Report details unacceptable impacts from deep sea mining by Canada’s Nautilus

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November 24, 2011 | Port Morseby, Papua New Guinea/ Ottawa, Canada/ Melbourne, Australia. The Centre for Environmental Law and Community Rights in Papua New Guinea (PNG) and MiningWatch Canada and have released a new report called “Out of Our Depth.”. It details serious environmental and social impacts expected as a result of unprecedented mining of the ocean floor in PNG.

Canadian mining company Nautilus Minerals Inc. (Nautilus) plans to extract gold and copper from the floor of the Bismarck Sea in 2012 at its Solwara 1 project. The project will mine active and inactive hydrothermal vents at 1.46 kilometres under the sea. Thousands of these vents over an 11 hectare area will be destroyed. Possibly the origins of life on earth, these high-temperature underwater vents host unique species, most of which have not yet been identified or studied.

The underwater mine site is located close to coastal communities that rely heavily on sea food for diet and income. The project is raising alarm among these directly affected communities, as well as among PNG citizens who question the environmental process that led to the licensing of the project.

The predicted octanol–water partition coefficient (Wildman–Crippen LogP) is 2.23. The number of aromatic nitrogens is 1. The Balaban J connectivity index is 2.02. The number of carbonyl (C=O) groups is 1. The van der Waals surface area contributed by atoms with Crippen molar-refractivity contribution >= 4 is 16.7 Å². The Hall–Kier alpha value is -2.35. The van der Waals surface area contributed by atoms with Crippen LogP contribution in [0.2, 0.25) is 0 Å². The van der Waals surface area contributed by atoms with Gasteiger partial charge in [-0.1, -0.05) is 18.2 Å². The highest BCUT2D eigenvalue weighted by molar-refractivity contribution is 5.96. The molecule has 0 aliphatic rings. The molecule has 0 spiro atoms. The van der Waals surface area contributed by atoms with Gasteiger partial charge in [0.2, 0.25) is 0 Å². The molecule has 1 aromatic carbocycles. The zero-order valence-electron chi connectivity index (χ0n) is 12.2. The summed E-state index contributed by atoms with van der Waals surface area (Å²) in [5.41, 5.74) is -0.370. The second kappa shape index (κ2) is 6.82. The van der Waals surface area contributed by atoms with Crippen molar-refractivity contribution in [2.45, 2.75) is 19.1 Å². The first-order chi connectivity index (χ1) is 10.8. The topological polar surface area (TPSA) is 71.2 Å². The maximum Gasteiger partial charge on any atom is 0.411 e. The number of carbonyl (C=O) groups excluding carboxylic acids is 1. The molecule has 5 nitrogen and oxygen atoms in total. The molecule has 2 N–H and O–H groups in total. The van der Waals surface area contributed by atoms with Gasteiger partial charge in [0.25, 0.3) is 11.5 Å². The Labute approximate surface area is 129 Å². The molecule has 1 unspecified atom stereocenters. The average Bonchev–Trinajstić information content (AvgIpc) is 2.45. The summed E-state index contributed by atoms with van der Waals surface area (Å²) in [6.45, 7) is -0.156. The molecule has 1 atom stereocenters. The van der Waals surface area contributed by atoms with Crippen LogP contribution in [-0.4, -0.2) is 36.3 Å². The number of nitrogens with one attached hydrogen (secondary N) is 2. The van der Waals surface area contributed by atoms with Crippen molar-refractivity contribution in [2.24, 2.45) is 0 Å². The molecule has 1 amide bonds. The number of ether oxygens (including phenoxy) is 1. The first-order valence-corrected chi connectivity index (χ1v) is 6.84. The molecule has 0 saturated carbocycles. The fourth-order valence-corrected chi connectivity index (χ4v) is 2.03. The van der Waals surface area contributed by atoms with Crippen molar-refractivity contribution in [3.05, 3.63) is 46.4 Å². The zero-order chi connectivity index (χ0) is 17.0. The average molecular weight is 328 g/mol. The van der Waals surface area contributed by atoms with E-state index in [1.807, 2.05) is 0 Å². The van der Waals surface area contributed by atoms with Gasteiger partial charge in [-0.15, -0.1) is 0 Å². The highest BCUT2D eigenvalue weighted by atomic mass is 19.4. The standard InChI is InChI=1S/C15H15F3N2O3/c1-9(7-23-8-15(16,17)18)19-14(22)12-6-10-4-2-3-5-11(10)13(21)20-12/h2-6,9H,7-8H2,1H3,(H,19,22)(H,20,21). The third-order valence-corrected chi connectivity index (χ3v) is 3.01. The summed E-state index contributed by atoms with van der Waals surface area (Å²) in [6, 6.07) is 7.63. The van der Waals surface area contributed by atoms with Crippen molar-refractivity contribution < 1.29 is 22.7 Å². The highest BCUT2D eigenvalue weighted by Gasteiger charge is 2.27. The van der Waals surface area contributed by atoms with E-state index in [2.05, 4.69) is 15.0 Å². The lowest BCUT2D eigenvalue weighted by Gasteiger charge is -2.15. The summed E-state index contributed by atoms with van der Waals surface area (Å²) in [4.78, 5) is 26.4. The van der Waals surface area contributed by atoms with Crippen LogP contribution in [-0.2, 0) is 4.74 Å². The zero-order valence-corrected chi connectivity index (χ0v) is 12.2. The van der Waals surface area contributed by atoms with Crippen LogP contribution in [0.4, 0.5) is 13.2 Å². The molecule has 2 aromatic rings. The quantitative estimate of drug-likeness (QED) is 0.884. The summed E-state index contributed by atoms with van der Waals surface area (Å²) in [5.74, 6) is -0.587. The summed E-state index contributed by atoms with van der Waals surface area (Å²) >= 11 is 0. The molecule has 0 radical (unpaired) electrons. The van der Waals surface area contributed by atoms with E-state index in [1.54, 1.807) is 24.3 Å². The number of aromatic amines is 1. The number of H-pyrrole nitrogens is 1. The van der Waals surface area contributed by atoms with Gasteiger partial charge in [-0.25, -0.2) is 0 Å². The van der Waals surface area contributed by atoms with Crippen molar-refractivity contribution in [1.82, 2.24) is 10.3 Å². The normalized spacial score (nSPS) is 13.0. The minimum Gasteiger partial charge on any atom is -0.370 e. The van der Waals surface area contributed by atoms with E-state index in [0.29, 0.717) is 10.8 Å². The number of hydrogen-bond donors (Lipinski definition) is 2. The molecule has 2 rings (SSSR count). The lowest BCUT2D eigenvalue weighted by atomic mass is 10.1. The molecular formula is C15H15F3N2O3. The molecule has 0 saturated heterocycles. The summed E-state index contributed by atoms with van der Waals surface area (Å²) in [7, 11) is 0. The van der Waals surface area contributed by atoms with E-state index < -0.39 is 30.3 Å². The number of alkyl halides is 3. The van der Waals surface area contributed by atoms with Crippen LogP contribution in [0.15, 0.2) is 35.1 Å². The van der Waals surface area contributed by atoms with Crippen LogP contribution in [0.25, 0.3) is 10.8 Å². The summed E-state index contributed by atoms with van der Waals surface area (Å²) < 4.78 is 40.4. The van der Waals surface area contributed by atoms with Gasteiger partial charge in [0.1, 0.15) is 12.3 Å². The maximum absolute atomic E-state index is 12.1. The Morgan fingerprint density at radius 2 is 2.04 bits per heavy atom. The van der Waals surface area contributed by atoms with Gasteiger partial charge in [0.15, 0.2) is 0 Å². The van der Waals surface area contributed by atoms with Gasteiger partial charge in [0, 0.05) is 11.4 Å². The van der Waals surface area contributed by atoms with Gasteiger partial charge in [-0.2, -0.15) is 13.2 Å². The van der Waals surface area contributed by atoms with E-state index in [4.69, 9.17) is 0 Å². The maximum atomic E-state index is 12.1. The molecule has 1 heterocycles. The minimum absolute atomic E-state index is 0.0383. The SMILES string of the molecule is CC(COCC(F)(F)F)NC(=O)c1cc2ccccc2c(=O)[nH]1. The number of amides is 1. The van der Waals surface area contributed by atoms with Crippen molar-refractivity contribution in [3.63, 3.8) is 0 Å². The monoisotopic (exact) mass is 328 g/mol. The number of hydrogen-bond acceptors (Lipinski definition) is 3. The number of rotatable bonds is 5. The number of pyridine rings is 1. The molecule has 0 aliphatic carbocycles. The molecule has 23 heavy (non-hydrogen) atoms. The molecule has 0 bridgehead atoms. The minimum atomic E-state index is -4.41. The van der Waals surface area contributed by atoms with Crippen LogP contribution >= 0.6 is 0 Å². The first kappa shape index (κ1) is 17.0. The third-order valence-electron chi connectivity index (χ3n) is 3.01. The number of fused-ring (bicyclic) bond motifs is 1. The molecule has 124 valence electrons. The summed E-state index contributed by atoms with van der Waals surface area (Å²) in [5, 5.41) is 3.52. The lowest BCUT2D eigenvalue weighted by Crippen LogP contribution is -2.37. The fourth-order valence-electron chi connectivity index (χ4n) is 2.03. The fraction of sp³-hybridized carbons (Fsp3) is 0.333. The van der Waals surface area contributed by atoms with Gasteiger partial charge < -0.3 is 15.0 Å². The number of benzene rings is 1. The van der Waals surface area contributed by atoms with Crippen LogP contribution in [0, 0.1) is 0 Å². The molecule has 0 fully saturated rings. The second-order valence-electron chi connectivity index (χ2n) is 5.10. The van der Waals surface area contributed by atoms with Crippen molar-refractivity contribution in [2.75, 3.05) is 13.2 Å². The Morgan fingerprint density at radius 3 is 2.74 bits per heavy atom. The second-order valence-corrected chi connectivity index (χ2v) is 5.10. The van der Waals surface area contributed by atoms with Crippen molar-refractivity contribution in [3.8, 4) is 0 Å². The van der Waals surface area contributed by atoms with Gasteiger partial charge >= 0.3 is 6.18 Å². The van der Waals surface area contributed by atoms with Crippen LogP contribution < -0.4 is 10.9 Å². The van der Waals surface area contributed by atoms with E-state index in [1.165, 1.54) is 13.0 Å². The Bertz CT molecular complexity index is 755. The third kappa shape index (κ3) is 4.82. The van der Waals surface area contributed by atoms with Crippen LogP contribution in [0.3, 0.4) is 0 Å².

Moses Murray, advisor to the “sea bed mining forum” of community organisations from New Ireland Province, East New Britain and Madang, says:

“The PNG Constitution in its preamble provides for sharing of natural resources with future generations. The current trend shown by our political leaders have taken the direction that they are not worried about the future generations anymore. It is “the now” that matters to them. Every mine on land, be they gas, oil, and other natural resources including mining under the ocean is set to be opened. The brain, pen and ink used to draft the preamble of the Constitution was a waste of time.”

Helen Rosenbaum, author of the report, says “Nautilus has prepared a deeply flawed Environmental Impact Statement. For example, the company has insufficiently tested the toxicity of its process on vent species, and has not sufficiently considered toxic effects on organisms in the marine food chain.”

Catherine Coumans of MiningWatch Canada, an editor for the report, notes “once again a Canadian company is set to inflict unusual environmental and social harm in Papua New Guinea in a way that would not be permitted in Canada. Canadian mining company Placer Dome dumped mine waste into the sea for many years and Barrick Gold is currently using a major river system as a mine waste dump. It is tragic that Canadian mining companies are profiting from weak governance in Papua New Guinea.”

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Summary of media from release of report (thanks to Papua New Guinea Mine Watch)
Experimental seabed mining making waves in regional media